The dream turned into a sumptuous reality. Rieu’s Johann Strauss Orchestra, named after its musical idol, is the largest private ensemble in the world. It celebrated its 30th anniversary this year with a series of spectacular concerts in medieval Maastricht Square, attended by more than 100,000 people from over 80 countries, including Fiji and Australia. (Maastricht was a pretty arduous journey from St Pancras to London, with multiple journeys by train and car!) Unlike orchestral musicians around the world, who often complain about being overworked, underpaid and undervalued , Rieu’s musicians seem to be treated exceedingly well. They are accompanied on tour by a professional chef and fitness instructor, while their buses are tailor-made for comfort by Mercedes-Benz. Members of the orchestra who are parents can benefit from the services of a private kindergarten. Rieu also has his own recording studio, production and events company, and stage and costume workshop. In 1987, he began by convincing 12 courageous players to accompany him for the ride: “I had no money to promise them, no nothing, but they arrived in this school, which had no heating, to repeat with me ”. He now has over 110 people on the fixed payroll and a hundred more work with him as a freelance. “It’s a huge responsibility,” he says. ‘I take it seriously. Some of them have been with me for 30 years when they could have gone anywhere else. I am very proud of it.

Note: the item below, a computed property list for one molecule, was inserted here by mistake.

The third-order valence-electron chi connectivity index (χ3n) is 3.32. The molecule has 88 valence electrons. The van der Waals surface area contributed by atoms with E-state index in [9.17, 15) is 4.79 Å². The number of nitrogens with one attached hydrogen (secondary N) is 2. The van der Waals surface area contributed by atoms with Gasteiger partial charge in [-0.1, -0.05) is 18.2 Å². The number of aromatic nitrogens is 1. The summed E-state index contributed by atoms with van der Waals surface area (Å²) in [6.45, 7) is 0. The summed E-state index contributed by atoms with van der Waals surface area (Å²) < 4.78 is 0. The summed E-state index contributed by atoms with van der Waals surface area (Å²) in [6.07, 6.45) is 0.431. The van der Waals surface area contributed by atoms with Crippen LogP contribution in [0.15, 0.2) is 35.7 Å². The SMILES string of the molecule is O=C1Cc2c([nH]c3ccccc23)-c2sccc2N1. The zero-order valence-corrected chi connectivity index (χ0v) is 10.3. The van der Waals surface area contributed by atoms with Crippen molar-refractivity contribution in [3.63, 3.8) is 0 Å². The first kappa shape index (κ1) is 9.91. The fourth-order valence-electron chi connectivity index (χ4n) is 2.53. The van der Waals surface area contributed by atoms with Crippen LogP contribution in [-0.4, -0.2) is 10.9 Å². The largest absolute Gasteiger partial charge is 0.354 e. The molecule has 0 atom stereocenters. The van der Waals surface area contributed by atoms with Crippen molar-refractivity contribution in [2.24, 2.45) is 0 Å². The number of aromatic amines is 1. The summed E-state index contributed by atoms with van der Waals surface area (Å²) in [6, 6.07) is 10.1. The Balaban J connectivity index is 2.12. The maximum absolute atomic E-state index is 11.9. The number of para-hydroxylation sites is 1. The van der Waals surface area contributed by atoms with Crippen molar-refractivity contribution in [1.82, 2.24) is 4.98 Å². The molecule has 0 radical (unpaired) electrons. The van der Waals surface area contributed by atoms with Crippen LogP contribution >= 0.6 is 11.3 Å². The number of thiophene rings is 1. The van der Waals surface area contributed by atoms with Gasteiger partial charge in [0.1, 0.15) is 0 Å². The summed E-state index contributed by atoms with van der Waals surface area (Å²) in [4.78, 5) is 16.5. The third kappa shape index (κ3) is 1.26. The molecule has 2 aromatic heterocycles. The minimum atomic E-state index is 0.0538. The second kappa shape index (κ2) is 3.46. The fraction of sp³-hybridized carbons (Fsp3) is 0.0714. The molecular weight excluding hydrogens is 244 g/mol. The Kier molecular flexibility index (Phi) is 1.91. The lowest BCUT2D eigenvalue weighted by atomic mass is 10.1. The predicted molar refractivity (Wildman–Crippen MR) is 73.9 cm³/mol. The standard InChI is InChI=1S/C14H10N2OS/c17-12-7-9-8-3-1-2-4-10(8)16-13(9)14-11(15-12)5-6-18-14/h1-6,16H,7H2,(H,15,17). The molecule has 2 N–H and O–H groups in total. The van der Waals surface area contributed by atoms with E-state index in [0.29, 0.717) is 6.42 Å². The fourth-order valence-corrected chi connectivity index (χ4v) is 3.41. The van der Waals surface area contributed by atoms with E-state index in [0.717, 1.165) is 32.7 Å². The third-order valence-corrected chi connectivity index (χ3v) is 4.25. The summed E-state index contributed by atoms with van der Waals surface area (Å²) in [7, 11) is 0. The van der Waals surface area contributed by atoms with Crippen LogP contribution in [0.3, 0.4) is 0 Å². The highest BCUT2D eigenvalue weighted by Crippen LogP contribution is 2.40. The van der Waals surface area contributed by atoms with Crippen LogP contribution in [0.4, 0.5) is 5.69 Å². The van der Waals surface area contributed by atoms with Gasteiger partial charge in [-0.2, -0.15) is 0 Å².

The orchestra collaborates with him on everything – not just concert extravagances, but record-breaking studio recordings and film relays (in 2015 and 2016, broadcasts of their annual concerts in Maastricht were the highest-grossing film event in the world. year, bringing in over £ 1m in a single night). Rieu is relaxed when it comes to labels: he doesn’t care if something counts as pop or classical, folk or jazz. “I want to tear down these walls,” he laughs. “For me, there is only good and bad music. And bad music is heartless music. Why do we play music? Touch someone; not showing how good we are. One of the callbacks we do is “Falling in Love” by Elvis. It’s such a special moment when you see the audience singing. I am listening all the time. Even a snippet of something I hear in the street: if a melody comes to my heart, I know I have to play it.

Perhaps it is this unabashed love for music that, above all else, devoted Rieu fans react to – especially when headlines can make our world less and less wonderful. Rieu is convinced of the positive impact that music can have. “As long as there is music, we can continue to hope for happiness, love and the luck of peace,” he said. So what does ‘amore’ mean to him? ‘That says it all. Love is everything. I’m a positive man, and I can’t help but think that we are better now than we have been, that there is progress. There is a tendency to say that the world is falling apart and we only talk about death and negative things. But I don’t think so. We grow, we move forward, and music can play a huge role in human progress. ‘ Even though the impact is measured person by person, it is important. “People come to my concerts and they tell me they can’t believe how happy they are afterwards,” he smiles. “It may take them two weeks to come back to earth. “